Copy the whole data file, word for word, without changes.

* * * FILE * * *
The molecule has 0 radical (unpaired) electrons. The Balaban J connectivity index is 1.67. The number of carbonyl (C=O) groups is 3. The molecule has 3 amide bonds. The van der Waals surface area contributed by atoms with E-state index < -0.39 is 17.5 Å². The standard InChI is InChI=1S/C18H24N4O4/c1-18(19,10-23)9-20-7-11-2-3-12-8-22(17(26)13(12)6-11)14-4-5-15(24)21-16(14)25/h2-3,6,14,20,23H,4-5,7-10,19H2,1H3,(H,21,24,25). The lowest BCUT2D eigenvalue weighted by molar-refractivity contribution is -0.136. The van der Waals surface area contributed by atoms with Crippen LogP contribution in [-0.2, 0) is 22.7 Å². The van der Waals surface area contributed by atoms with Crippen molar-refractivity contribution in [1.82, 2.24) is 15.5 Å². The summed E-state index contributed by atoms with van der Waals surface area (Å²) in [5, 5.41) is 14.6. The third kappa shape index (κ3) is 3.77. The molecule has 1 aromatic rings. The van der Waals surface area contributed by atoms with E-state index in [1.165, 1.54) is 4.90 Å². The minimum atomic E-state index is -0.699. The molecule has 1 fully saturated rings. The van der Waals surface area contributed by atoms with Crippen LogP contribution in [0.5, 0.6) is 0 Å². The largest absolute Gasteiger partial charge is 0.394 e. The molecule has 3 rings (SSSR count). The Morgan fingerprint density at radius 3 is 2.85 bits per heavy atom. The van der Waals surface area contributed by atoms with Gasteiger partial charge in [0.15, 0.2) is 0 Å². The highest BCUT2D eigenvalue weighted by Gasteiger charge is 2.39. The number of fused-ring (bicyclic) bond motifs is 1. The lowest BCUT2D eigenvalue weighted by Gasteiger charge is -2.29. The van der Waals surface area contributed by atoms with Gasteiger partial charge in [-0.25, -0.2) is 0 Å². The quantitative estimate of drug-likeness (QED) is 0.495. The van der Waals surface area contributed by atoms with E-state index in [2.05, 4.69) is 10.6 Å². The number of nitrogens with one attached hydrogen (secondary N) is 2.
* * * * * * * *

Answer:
The molecule has 0 radical (unpaired) electrons. The Balaban J connectivity index is 1.67. The number of carbonyl (C=O) groups is 3. The molecule has 3 amide bonds. The van der Waals surface area contributed by atoms with E-state index < -0.39 is 17.5 Å². The standard InChI is InChI=1S/C18H24N4O4/c1-18(19,10-23)9-20-7-11-2-3-12-8-22(17(26)13(12)6-11)14-4-5-15(24)21-16(14)25/h2-3,6,14,20,23H,4-5,7-10,19H2,1H3,(H,21,24,25). The lowest BCUT2D eigenvalue weighted by molar-refractivity contribution is -0.136. The van der Waals surface area contributed by atoms with Crippen LogP contribution in [-0.2, 0) is 22.7 Å². The van der Waals surface area contributed by atoms with Crippen molar-refractivity contribution in [1.82, 2.24) is 15.5 Å². The summed E-state index contributed by atoms with van der Waals surface area (Å²) in [5, 5.41) is 14.6. The third kappa shape index (κ3) is 3.77. The molecule has 1 aromatic rings. The van der Waals surface area contributed by atoms with E-state index in [1.165, 1.54) is 4.90 Å². The minimum atomic E-state index is -0.699. The molecule has 1 fully saturated rings. The van der Waals surface area contributed by atoms with Crippen LogP contribution in [0.5, 0.6) is 0 Å². The largest absolute Gasteiger partial charge is 0.394 e. The molecule has 3 rings (SSSR count). The Morgan fingerprint density at radius 3 is 2.85 bits per heavy atom. The van der Waals surface area contributed by atoms with Gasteiger partial charge in [0.15, 0.2) is 0 Å². The highest BCUT2D eigenvalue weighted by Gasteiger charge is 2.39. The number of fused-ring (bicyclic) bond motifs is 1. The lowest BCUT2D eigenvalue weighted by Gasteiger charge is -2.29. The van der Waals surface area contributed by atoms with Gasteiger partial charge in [-0.25, -0.2) is 0 Å². The quantitative estimate of drug-likeness (QED) is 0.495. The van der Waals surface area contributed by atoms with E-state index in [2.05, 4.69) is 10.6 Å². The number of nitrogens with one attached hydrogen (secondary N) is 2.